Nora's Transformative Journey: From A Doll's House and The Little Mermaid to The Way Home
Al-Harthi, Rania (Hart)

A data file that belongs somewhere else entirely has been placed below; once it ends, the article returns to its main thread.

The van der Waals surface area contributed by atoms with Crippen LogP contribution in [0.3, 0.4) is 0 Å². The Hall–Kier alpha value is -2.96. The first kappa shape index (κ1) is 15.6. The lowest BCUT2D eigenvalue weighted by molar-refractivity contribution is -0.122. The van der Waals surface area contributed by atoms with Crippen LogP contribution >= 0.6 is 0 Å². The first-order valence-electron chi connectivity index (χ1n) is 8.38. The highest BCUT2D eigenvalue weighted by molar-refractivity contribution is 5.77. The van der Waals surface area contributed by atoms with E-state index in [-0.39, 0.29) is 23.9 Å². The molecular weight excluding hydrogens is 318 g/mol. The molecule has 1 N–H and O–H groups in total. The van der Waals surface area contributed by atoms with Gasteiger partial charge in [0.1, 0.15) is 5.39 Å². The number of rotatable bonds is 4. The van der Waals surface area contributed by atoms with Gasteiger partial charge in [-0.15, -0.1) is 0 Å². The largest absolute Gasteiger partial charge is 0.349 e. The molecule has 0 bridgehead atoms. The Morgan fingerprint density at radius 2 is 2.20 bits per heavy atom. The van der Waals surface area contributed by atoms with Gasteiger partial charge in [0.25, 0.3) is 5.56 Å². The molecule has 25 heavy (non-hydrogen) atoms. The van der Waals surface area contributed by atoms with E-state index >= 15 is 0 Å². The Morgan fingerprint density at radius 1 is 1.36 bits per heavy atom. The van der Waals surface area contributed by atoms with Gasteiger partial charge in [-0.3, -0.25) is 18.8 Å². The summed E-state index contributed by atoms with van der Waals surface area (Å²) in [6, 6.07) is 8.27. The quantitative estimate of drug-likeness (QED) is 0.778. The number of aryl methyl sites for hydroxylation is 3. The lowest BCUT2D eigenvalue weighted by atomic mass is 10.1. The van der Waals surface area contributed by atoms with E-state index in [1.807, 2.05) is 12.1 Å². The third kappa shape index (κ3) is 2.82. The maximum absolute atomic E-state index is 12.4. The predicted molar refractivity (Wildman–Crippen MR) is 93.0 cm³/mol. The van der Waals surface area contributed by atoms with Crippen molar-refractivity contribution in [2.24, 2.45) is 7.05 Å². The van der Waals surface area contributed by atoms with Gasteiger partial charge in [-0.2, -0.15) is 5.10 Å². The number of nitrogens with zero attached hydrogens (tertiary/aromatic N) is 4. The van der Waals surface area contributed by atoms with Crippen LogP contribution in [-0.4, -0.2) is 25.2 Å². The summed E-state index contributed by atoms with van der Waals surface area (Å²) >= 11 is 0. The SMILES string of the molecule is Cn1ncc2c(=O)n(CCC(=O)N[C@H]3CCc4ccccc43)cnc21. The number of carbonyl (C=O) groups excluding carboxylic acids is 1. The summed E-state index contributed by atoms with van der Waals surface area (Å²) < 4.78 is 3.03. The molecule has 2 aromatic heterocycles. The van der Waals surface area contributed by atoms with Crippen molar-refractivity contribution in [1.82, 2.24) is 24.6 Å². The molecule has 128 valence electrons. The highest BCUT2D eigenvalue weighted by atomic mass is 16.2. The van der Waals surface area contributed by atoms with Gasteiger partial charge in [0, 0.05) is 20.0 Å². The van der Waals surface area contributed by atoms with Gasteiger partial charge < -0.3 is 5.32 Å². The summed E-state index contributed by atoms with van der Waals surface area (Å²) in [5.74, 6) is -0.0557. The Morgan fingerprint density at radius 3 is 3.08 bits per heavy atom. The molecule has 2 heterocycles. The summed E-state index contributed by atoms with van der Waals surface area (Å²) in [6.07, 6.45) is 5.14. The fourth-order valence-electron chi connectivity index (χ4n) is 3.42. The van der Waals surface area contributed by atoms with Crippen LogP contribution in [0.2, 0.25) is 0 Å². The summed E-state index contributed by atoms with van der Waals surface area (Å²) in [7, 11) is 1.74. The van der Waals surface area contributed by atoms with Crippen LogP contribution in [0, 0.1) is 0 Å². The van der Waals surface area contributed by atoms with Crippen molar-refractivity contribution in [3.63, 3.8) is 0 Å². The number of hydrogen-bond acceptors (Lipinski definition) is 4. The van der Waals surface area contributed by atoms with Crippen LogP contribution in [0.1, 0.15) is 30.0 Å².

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This critical engagement paper employs the practical work and research conducted for my MFA graduating installation performance The Way Home. For decades, domestic violence researchers analyzed abused women coping with abuse based on their psyche, which portrayed them as having certain needs that abuse fulfils. The assumption that there is something about abused women that makes them want to be abused overlooked major stress and obstacles that occur when choosing to leave an abusive relationship. While the pursuit of breaking the cycle of violence remains an important issue, I argue for giving more value to women's thoughts and feelings as they undergo the transition to living life on their own. Human pain and social suffering, past and present, can be rendered through art in such a way that its representation nurtures and illuminates life. Art can contribute to blocking the repetition compulsion of gendered violence; in particular, as I have found, it can make its mark through visual re-cognition, textual re-telling and physical re-enactment. As an artist, I found myself equipped with the will for self-preservation and the drive to find a sense of being in contextualizing home through the act of art. In Chapter One, I use women's intercultural performance, feminist nomadism, and postmodern fairy tales and myth portrayal to outline the aesthetic, critical and cultural context of this project. In Chapter Two, I discuss current theoretical constructions of the social and cultural discourse that informs gender violence, as well as the interdisciplinary nature of my work. In Chapter Three, I discuss the conceptual and practical methodology of the project, and conclude, in chapter four, with the possible outcomes.